Collaboration                       94.4%
 Professional/Work Ethic             93.8%
 Written Communication               93.1%
 Critical Thinking/Problem Solving   93.1%
         Why 21st Century Skills?

What skills and content areas will be growing
in importance in the next five years?

 Critical Thinking                    78%
 I.T.                                 77%
 Health & Wellness                    76%
 Collaboration                        74%
 Innovation                           74%
 Personal Financial Responsibility    72%
So What Does
this Mean for
Teachers and
Schools?
―If you are not prepared to be wrong,
you’ll never come up with anything
original. By the time students become
adults they have lost that capacity. And
national education systems are where
mistakes are the worst things you can
make. The result is we are educating
people out of their creative capacities.‖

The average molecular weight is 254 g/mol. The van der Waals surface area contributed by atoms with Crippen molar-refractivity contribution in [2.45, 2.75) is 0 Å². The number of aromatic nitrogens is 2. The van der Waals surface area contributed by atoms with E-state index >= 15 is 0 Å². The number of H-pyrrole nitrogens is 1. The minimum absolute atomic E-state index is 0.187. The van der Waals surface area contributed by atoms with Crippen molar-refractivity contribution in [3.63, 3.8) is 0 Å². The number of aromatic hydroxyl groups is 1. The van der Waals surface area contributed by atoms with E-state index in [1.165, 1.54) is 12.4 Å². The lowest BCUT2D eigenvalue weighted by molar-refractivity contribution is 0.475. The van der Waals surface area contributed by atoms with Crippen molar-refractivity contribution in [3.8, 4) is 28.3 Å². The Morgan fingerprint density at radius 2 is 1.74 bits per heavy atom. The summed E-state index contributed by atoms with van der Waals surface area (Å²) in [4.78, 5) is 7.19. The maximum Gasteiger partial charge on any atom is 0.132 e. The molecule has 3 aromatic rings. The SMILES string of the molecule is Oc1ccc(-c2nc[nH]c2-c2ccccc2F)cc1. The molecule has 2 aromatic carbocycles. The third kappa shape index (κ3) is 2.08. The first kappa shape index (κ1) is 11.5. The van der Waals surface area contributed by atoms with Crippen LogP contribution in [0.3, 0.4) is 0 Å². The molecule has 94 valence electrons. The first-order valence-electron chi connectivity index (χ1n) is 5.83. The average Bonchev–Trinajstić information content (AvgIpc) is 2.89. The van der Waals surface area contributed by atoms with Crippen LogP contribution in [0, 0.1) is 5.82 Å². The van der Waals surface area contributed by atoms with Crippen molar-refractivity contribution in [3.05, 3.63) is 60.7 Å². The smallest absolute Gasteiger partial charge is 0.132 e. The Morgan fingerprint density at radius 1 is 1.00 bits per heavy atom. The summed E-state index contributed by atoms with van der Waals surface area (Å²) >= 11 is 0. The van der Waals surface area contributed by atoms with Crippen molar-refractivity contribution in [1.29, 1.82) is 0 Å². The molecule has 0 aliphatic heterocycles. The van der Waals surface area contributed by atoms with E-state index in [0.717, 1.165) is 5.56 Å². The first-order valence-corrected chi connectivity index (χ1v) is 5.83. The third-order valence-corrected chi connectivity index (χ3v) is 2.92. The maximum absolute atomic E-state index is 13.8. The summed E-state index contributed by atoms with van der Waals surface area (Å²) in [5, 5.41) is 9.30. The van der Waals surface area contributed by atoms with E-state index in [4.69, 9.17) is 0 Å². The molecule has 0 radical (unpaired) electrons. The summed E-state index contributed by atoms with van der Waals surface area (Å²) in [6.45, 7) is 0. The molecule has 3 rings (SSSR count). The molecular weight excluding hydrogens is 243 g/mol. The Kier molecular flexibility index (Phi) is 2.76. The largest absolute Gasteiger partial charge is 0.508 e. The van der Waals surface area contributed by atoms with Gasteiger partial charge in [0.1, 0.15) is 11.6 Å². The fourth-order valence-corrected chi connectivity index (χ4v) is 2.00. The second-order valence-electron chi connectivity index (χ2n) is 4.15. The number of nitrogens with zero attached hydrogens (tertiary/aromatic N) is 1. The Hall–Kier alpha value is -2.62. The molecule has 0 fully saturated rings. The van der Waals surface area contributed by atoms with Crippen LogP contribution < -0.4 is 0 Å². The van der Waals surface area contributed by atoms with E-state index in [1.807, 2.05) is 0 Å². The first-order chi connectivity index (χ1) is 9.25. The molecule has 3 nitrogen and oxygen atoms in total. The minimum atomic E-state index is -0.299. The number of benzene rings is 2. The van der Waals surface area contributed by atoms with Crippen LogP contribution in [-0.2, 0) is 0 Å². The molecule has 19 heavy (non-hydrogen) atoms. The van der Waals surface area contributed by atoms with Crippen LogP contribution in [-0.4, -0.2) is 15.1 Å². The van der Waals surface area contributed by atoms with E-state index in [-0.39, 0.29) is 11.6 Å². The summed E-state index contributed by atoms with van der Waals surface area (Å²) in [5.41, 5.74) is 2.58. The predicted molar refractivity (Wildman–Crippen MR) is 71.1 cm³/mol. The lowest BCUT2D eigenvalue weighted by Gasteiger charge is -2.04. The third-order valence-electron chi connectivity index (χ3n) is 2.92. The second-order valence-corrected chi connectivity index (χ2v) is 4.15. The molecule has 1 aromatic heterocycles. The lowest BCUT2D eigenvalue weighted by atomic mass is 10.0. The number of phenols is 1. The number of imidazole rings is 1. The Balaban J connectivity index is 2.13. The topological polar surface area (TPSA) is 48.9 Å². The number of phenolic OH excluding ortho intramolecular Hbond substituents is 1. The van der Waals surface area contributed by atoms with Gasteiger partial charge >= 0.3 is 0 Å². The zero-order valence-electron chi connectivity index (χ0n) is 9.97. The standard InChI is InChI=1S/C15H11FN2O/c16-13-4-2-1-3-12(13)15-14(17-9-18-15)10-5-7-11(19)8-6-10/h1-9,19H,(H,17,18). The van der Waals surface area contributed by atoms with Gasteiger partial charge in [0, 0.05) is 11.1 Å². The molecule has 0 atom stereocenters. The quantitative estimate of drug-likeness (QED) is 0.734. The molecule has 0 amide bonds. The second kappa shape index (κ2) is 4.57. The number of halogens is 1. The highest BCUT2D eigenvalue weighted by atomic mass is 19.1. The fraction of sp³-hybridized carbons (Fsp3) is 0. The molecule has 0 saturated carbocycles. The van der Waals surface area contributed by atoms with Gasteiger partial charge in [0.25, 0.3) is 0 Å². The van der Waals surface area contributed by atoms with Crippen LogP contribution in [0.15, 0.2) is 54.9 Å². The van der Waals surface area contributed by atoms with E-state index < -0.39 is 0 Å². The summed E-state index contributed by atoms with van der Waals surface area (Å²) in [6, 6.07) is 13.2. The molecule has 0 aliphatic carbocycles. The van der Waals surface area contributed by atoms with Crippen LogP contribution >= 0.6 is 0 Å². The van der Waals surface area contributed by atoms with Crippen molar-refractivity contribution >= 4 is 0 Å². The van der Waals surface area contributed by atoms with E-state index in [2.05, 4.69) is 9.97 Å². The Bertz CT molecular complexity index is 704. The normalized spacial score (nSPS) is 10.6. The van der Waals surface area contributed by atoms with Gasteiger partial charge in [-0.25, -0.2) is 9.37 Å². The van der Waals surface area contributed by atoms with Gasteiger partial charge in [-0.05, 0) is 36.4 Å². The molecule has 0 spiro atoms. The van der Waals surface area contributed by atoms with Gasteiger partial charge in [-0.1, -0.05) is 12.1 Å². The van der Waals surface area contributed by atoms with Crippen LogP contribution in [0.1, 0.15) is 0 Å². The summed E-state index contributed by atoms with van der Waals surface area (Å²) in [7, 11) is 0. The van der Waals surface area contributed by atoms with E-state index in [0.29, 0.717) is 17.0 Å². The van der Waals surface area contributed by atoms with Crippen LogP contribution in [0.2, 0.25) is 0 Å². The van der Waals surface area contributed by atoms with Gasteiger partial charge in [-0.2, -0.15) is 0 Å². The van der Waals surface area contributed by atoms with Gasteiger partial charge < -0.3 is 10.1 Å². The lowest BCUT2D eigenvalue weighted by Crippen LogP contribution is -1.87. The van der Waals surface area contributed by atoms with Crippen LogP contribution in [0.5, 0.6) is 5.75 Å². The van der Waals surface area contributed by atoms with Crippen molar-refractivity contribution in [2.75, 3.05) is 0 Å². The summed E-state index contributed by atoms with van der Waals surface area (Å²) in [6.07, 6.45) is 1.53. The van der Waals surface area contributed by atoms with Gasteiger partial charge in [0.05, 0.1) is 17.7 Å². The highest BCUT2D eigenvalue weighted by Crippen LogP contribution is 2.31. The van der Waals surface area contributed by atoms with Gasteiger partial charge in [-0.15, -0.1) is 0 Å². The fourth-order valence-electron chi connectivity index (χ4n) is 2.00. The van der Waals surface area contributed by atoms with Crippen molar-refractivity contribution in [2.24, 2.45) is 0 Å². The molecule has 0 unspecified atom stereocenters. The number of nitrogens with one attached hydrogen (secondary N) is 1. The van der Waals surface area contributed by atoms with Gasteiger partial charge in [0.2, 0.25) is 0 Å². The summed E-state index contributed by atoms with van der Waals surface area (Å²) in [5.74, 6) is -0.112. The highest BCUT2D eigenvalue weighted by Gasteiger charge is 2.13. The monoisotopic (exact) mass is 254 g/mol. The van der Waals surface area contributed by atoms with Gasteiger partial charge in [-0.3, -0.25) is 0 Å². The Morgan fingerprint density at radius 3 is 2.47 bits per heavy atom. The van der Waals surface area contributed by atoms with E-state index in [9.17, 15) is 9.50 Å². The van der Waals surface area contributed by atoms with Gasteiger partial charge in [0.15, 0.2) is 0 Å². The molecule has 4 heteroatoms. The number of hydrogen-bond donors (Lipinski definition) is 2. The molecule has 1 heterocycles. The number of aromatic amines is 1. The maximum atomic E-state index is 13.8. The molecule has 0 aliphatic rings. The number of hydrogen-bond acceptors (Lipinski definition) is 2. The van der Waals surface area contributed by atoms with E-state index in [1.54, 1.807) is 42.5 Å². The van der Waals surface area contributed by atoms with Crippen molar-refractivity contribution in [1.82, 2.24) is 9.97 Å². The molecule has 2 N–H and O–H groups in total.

- Sir Ken Robinson
New Definitions for Schools
• Schools will go ―from ‗buildings‘ to nerve centers,
  with walls that are porous and transparent,
  connecting teachers, students and the community
  to the wealth of knowledge that exists in the world
  while creating a culture of inquiry‖
• Teachers will go from primary role as a dispenser
  of information to orchestrator of learning and
  helping students turn information into knowledge,
  and knowledge into wisdom.

                                  21stCenturySchool.com
New Definition for Students